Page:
What are you baking? July 2024

Hi C, I’ve been thinking about trying IP desserts, but my silicone ring reeks of beef, lamb, goat etc. Do you have a second ring dedicated to desserts? Or is a meaty-smelling ring not really an issue with desserts?

ETA - I guess fundamentally I could ask myself why I’ve never tried very hard to get the smell out, other than just washing with a lot of Dawn. Maybe a good soak in vinegar, or soda water.


I am moving soon, and will be staying at a friends’ while my place is on the market. I thought that the whole family would be at the cottage, but her teenage son apparently refused to go, and is less than thrilled about a middle-aged woman hanging around, cramping his style :rofl: So I made some of these to bribe him https://buttermilkbysam.com/rye-brownie-cookies-with-caramelized-white-chocolate-chunks/… let’s hope that it works!


Ha, what teenager wants his style cramped in that way! Hope the ace cookie baking helps. Good luck with the sale and move. Are you staying in Toronto?


yes! Just moving to a bigger place… with a much nicer kitchen :heart_eyes:




the best news :slight_smile:


I have two seals I alternate and wash in the dishwasher. I think I used the newer, fresher one this time but not sure. I haven’t had an issue with transfer odors. You will enjoy steamed puds and cheesecake!

1 Like

Besides Butter Tart Squares

Butter Tarts,

Nanaimo Bars,

puffed wheat squares,

and confetti squares (pb marshmallow butterscotch chips)

, are there any other home-made sweets that say Canada to you?

I wanted to send butter tarts or Nanaimo bars to a family reunion. I usually keep them refrigerated, and I’m not sure how they’ll do after 10 days in the mail.

I might end up sending commercial Maple Cream sandwich cookies if I can’t figure out which home baking will survive, and be distinctly Canadian. :joy:

These baked goods I send would be part of a Pittsburgh cookie table, so I don’t want to send baked things that will already be present, like sugar cookies, brownies, chocolate chip cookies and pb thumb prints, and probably Buckeyes from the Ohio cousins.

1 Like

Probably squished beyond recognition. That filling gets too soft for non refrigerated transport.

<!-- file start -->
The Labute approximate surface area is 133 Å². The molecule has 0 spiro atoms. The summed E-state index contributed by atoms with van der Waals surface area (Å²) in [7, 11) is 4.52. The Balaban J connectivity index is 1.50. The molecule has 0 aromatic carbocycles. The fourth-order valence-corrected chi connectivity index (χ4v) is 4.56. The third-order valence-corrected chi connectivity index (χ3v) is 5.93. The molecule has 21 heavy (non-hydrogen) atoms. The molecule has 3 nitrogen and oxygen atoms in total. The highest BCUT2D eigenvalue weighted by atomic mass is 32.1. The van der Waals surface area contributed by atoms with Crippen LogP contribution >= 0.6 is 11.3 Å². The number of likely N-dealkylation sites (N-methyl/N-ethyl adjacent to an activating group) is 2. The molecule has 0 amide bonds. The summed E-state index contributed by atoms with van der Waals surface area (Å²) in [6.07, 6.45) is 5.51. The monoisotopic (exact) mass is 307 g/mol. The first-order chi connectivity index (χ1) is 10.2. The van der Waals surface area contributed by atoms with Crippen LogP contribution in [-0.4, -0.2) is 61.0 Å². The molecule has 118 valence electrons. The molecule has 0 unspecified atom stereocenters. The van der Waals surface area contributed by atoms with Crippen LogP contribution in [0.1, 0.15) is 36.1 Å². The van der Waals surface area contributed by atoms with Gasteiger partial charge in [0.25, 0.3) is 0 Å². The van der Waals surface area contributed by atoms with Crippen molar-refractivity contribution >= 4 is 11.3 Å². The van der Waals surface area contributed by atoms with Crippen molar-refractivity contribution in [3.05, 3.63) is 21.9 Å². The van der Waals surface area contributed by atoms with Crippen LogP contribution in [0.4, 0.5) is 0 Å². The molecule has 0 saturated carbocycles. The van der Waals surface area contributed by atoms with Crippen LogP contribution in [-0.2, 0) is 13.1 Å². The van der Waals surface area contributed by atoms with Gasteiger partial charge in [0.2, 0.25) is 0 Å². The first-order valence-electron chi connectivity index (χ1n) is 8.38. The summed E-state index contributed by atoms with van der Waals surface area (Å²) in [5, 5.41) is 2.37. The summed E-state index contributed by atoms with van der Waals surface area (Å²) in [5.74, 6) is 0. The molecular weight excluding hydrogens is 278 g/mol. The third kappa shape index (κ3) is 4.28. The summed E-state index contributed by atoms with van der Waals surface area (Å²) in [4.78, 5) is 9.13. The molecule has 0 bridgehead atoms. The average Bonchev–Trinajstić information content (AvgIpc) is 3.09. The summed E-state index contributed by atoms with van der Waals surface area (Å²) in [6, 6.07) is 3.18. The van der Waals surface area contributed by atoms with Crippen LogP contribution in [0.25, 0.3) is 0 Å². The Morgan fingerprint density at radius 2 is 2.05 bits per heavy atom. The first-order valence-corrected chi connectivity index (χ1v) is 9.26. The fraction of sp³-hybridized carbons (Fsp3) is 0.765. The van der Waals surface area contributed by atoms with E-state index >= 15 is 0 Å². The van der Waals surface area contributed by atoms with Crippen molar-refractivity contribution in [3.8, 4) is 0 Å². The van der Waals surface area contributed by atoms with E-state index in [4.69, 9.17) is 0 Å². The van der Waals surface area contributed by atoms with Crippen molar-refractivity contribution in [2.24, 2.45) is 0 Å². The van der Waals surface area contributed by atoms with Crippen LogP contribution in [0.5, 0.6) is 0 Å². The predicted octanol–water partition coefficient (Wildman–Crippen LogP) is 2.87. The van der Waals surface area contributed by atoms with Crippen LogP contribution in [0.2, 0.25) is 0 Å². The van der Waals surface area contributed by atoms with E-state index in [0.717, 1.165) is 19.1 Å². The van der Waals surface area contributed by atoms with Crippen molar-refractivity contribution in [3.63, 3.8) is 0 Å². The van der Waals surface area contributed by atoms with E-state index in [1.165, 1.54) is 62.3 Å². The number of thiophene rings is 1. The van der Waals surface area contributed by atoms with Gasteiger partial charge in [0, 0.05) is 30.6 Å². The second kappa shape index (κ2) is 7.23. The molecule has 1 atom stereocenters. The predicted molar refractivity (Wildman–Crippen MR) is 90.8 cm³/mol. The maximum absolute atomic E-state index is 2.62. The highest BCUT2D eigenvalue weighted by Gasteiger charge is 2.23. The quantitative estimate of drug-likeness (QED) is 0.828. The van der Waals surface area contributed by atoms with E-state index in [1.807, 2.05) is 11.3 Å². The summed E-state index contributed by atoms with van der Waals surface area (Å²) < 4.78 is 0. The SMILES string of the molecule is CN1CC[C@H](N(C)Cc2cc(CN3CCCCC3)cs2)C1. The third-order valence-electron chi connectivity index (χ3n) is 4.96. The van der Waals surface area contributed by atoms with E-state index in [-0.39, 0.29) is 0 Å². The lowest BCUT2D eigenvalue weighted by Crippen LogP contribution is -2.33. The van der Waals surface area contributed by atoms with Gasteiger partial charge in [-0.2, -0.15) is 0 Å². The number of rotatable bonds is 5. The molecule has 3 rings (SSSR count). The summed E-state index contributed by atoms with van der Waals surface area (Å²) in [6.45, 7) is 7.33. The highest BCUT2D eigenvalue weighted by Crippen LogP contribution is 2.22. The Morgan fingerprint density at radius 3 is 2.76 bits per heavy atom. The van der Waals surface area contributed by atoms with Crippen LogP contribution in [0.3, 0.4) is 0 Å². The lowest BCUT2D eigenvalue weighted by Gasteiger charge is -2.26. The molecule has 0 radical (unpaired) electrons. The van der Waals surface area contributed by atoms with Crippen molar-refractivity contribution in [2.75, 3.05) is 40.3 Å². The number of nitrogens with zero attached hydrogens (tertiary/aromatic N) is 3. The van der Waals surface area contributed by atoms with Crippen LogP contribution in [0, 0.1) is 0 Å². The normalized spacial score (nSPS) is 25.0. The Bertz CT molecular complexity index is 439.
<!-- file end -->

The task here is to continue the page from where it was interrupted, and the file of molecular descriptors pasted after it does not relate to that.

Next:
Taking the easier and less likely to go bad route, I’d spring for some maple sugar candies like these (just using an example, I haven’t bought from this seller):


I have an orchard shop nearby. I’ll give them some business.

They selll maple sugar and chocolate-covered Ontario- grown dried cherries! Thanks for the idea.


I get that the point is to send something homemade, but between the 10 day transport and the softness, I wonder if you can find a bakery closer to Pittsburgh (or in USPS 2-day mailing range) that makes Canadian-style treats and order them from there.

For eg I believe there are a lot of Canadians in VT & ME, maybe there’s a Canadian-style baker there that can ship.


Thanks! :blush:

I don’t think any Pittsburgh , Buffalo , Detroit, Toledo, or Erie bakeries do the Canadian stuff. Canadians cross the border to get donuts from Buffalo, Niagara Falls NY, Wegmans, etc , and the stuff is much more American on the other side!

I’ll either do something home-made, or an assortment of Canadian store-bought, mostly because of the exchange rate! LOL. I don’t mind paying for the post, but don’t really want to send something from a PA / OH bakery, that I haven’t tried!

My cousins are all bakery hounds and good home bakers!

I could send my stuff by courier, hadn’t thought of that! Thanks! (I’m over exclaiming today :joy:)

1 Like

You can use some plastic takeout (or dollar store) containers to prevent squishing for anything homemade.

Sorry you’re missing the reunion, but it’s very nice of you to be sending thoughtful things.


Thanks!!! I should take a photo of the next breakable parcel I mail to Los Gatos! Bubble wrap, paper, uncrushable!


Wow, that looks so good. What size pan do you use?

There is a bakery in Durham, near where LLD works, that sells nanaimo bars, and it made him so happy when he found them. Canadian owners, and most of their baked goods are fantastic. So you just never know.


Date squares! Sturdy enough to ship as a whole and can be cut up when they arrive.


Sour cherry chocolate cake, from Un’americana In Cucina.

I made a full recipe in a 9” springform pan, using unsalted butter, and 375 grams pitted sour cherries. I halved half the cherries, and quartered the remainder. For cocoa powder, I used Dutch processed – 50% Valrhona and 50% KAF black. I was afraid to bake it at 395 degrees F, but also afraid not to, so I did – mine took close to 45 minutes (recipe calls for 20-25).

This is a very moist and fudgy cake, and not overly chocolatey. It’s OK, but it didn’t knock my socks off. Too bad, I had high hopes. I won’t make it again, not because it was bad (it wasn’t), just not to my taste.


The one sour cherry chocolate cake I’ve made is the Dunkler Kirchkuchen from Luisa Weiss’s book Classic German Baking, and I liked it very much. The spicing worked for me, and is relatively subtle. I thought the chocolate, almond flour, and cherries all combined nicely. Some reviews on EYB thought it was a bit dry, but that wasn’t my experience.


I love Luisa Weiss’s Kirschkuchen. I have the Dunkler Kirschkuchen on my list, but given the warm spices, have been saving it for fall baking. Definitely looking forward to it. I was optimistic about the one I made today, but it just didn’t do it for me.

1 Like